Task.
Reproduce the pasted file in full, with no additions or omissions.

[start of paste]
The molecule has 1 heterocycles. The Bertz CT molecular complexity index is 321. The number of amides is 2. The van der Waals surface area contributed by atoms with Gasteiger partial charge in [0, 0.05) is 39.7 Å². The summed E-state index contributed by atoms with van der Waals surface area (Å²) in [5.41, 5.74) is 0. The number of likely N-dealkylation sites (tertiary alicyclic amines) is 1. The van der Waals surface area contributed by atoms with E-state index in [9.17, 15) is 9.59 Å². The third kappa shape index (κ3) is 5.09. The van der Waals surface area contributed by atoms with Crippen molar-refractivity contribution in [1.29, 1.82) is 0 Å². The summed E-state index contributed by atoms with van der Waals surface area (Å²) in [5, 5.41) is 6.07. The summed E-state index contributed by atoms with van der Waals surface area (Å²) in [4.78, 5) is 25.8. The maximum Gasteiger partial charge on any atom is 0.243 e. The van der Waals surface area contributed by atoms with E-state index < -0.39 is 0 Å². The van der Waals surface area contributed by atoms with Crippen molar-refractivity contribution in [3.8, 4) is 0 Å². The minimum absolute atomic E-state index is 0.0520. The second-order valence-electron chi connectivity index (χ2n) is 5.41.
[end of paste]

The molecule has 1 heterocycles. The Bertz CT molecular complexity index is 321. The number of amides is 2. The van der Waals surface area contributed by atoms with Gasteiger partial charge in [0, 0.05) is 39.7 Å². The summed E-state index contributed by atoms with van der Waals surface area (Å²) in [5.41, 5.74) is 0. The number of likely N-dealkylation sites (tertiary alicyclic amines) is 1. The van der Waals surface area contributed by atoms with E-state index in [9.17, 15) is 9.59 Å². The third kappa shape index (κ3) is 5.09. The van der Waals surface area contributed by atoms with Crippen molar-refractivity contribution in [1.29, 1.82) is 0 Å². The summed E-state index contributed by atoms with van der Waals surface area (Å²) in [5, 5.41) is 6.07. The summed E-state index contributed by atoms with van der Waals surface area (Å²) in [4.78, 5) is 25.8. The maximum Gasteiger partial charge on any atom is 0.243 e. The van der Waals surface area contributed by atoms with E-state index < -0.39 is 0 Å². The van der Waals surface area contributed by atoms with Crippen molar-refractivity contribution in [3.8, 4) is 0 Å². The minimum absolute atomic E-state index is 0.0520. The second-order valence-electron chi connectivity index (χ2n) is 5.41.